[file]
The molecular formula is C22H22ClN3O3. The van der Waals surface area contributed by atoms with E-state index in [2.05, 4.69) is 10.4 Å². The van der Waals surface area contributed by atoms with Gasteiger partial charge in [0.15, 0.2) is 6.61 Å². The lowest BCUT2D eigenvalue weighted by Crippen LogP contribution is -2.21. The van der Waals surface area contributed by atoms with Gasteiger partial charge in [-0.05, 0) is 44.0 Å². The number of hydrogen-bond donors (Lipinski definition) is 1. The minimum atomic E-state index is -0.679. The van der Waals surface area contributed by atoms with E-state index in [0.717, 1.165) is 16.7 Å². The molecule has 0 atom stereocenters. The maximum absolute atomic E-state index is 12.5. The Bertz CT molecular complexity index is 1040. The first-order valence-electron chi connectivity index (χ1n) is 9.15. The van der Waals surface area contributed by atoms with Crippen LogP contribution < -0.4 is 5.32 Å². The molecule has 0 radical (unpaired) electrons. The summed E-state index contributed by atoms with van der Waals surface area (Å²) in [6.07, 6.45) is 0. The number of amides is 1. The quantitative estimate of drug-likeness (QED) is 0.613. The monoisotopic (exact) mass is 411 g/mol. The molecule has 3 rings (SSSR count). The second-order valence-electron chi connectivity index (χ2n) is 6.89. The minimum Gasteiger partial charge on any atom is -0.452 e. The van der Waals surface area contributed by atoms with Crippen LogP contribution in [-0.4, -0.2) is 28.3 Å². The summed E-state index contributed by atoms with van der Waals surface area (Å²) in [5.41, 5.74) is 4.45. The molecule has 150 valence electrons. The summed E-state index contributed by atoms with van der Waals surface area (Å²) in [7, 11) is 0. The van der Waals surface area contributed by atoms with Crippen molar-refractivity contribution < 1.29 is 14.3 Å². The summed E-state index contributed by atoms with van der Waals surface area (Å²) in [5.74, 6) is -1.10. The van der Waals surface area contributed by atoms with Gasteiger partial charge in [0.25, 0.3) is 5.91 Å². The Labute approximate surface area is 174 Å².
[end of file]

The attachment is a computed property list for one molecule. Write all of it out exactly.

The molecular formula is C22H22ClN3O3. The van der Waals surface area contributed by atoms with E-state index in [2.05, 4.69) is 10.4 Å². The van der Waals surface area contributed by atoms with Gasteiger partial charge in [0.15, 0.2) is 6.61 Å². The lowest BCUT2D eigenvalue weighted by Crippen LogP contribution is -2.21. The van der Waals surface area contributed by atoms with Gasteiger partial charge in [-0.05, 0) is 44.0 Å². The number of hydrogen-bond donors (Lipinski definition) is 1. The minimum atomic E-state index is -0.679. The van der Waals surface area contributed by atoms with E-state index in [0.717, 1.165) is 16.7 Å². The molecule has 0 atom stereocenters. The maximum absolute atomic E-state index is 12.5. The Bertz CT molecular complexity index is 1040. The first-order valence-electron chi connectivity index (χ1n) is 9.15. The van der Waals surface area contributed by atoms with Crippen LogP contribution < -0.4 is 5.32 Å². The molecule has 0 radical (unpaired) electrons. The summed E-state index contributed by atoms with van der Waals surface area (Å²) in [6.07, 6.45) is 0. The number of amides is 1. The quantitative estimate of drug-likeness (QED) is 0.613. The monoisotopic (exact) mass is 411 g/mol. The molecule has 3 rings (SSSR count). The second-order valence-electron chi connectivity index (χ2n) is 6.89. The minimum Gasteiger partial charge on any atom is -0.452 e. The van der Waals surface area contributed by atoms with Crippen LogP contribution in [-0.4, -0.2) is 28.3 Å². The summed E-state index contributed by atoms with van der Waals surface area (Å²) in [5.41, 5.74) is 4.45. The molecule has 150 valence electrons. The summed E-state index contributed by atoms with van der Waals surface area (Å²) in [7, 11) is 0. The van der Waals surface area contributed by atoms with Crippen molar-refractivity contribution < 1.29 is 14.3 Å². The summed E-state index contributed by atoms with van der Waals surface area (Å²) in [5.74, 6) is -1.10. The van der Waals surface area contributed by atoms with Gasteiger partial charge in [0.25, 0.3) is 5.91 Å². The Labute approximate surface area is 174 Å².